JURIST Guest Columnist Andrea Miller, University of Minnesota Law School Class of 2015, explains how Judge Korman's decision in Tummino v. Hamburg creates solid policy and legal precedent...
S District Judge Edward Korman recently brought some much-needed closure to a 12-year legal debate over the regulatory status of emergency contraception
(EC or what many call the "morning after" pill). The Food and Drug Administration (FDA) has spent those 12 years trying to avoid transferring EC from prescription-only to over-the-counter status. In 2011, the FDA finally agreed
to allow women and girls of any age to access EC over the counter, but Secretary of Health and Human Services Kathleen Sebelius stepped in and overruled
the FDA's decision. In Tummino v. Hamburg
[PDF], Judge Korman struck down Sebelius' ruling, which would have maintained the onerous requirement that girls under 17 have a prescription for EC. He concluded
[PDF] that "it is hardly clear that the Secretary had the power to issue the order, and if she did have that authority, her decision was arbitrary, capricious, and unreasonable."
On June 10, 2013, the federal government announced that it would drop its appeal of the decision. Some have criticized the court's ruling and urged the government to fight it. Many others recognize that continuing to defend age restrictions on access to EC is a losing battle that only harms women and girls who need access to birth control.
As a matter of justice, Judge Korman made the right decision. Women and girls must have control of their bodies and their sexuality if they are to be autonomous, full-fledged members of society.
As a matter of policy, widespread access to emergency birth control is desperately needed. EC is most effective during the first 24 hours [PDF] after sexual intercourse, and can be taken up to 72 hours afterward. With such a short time window, any delay in a woman's access to EC can make the difference between preventing a pregnancy or not. Before Korman's ruling, girls under 17 were required to get a prescription for the drug. For girls who were too young to drive, did not have their parents' permission to go to a doctor, or experienced sexual abuse by the very people who could get them to a doctor, the prescription requirement made access to EC very difficult in practice. Furthermore, the age restriction meant that even women and girls who were older than 17 needed to show a government-issued ID to prove their age. This made access to EC difficult for women who did not have driver's licenses or passports (who were also more likely to have low incomes and lack convenient transportation). Finally, researchers discovered that it often takes multiple pharmacy trips to find EC&151#; some pharmacists either refuse to stock the drug or lie about whether customers can legally access it. Together, these factors create huge obstacles for women and girls who need to prevent a pregnancy and do not have very much time to do so. Judge Korman's ruling takes a big step toward eliminating these barriers.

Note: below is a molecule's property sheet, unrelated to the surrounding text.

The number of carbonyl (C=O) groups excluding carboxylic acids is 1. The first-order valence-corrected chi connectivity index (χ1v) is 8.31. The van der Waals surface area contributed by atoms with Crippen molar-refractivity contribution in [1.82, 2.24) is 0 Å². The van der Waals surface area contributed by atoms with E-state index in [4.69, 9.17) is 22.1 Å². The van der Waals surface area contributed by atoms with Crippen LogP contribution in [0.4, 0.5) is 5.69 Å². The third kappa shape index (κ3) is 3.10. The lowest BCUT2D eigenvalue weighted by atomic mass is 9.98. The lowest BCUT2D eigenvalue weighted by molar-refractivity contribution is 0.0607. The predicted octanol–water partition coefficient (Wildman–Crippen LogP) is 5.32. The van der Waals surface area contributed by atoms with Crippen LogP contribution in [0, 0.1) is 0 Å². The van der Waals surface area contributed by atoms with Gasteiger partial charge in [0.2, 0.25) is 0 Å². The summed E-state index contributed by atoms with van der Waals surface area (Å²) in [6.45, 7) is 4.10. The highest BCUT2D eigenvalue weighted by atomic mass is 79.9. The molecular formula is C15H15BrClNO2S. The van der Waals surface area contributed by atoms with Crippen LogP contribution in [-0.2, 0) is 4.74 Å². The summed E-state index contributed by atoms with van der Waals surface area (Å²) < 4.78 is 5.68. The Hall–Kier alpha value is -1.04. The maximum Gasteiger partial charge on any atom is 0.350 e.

Political matters aside, however, Judge Korman's opinion is actually a gem of legal analysis and decision-making. While the ruling represents a major step forward in emergency contraception policy, and is a huge victory for women's rights, it manages to be judicially restrained and narrow in scope.